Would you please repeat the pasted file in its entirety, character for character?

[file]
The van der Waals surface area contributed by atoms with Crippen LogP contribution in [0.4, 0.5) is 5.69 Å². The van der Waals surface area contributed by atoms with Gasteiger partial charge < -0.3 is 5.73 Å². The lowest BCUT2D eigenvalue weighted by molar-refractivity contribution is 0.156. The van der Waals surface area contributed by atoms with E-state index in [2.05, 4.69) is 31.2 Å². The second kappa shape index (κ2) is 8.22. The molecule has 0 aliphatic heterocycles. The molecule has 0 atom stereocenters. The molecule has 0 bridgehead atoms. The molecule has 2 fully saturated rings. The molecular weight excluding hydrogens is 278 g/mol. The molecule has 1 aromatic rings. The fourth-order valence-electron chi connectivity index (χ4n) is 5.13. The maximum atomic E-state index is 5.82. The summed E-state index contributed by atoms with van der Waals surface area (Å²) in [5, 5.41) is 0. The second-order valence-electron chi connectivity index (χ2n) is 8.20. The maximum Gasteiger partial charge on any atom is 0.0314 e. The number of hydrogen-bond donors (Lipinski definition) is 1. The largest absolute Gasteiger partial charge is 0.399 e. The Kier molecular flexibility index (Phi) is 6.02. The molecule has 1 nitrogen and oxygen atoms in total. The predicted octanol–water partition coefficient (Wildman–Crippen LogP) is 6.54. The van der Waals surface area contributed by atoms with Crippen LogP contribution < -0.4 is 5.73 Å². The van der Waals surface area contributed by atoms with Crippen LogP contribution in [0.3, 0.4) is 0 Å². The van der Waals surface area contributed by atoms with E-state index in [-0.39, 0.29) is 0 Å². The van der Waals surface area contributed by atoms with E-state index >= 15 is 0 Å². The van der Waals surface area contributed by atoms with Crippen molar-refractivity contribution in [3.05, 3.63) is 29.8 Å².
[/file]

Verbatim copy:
The van der Waals surface area contributed by atoms with Crippen LogP contribution in [0.4, 0.5) is 5.69 Å². The van der Waals surface area contributed by atoms with Gasteiger partial charge < -0.3 is 5.73 Å². The lowest BCUT2D eigenvalue weighted by molar-refractivity contribution is 0.156. The van der Waals surface area contributed by atoms with E-state index in [2.05, 4.69) is 31.2 Å². The second kappa shape index (κ2) is 8.22. The molecule has 0 aliphatic heterocycles. The molecule has 0 atom stereocenters. The molecule has 0 bridgehead atoms. The molecule has 2 fully saturated rings. The molecular weight excluding hydrogens is 278 g/mol. The molecule has 1 aromatic rings. The fourth-order valence-electron chi connectivity index (χ4n) is 5.13. The maximum atomic E-state index is 5.82. The summed E-state index contributed by atoms with van der Waals surface area (Å²) in [5, 5.41) is 0. The second-order valence-electron chi connectivity index (χ2n) is 8.20. The maximum Gasteiger partial charge on any atom is 0.0314 e. The number of hydrogen-bond donors (Lipinski definition) is 1. The largest absolute Gasteiger partial charge is 0.399 e. The Kier molecular flexibility index (Phi) is 6.02. The molecule has 1 nitrogen and oxygen atoms in total. The predicted octanol–water partition coefficient (Wildman–Crippen LogP) is 6.54. The van der Waals surface area contributed by atoms with Crippen LogP contribution < -0.4 is 5.73 Å². The van der Waals surface area contributed by atoms with Crippen LogP contribution in [0.3, 0.4) is 0 Å². The van der Waals surface area contributed by atoms with E-state index in [-0.39, 0.29) is 0 Å². The van der Waals surface area contributed by atoms with E-state index >= 15 is 0 Å². The van der Waals surface area contributed by atoms with Crippen molar-refractivity contribution in [3.05, 3.63) is 29.8 Å².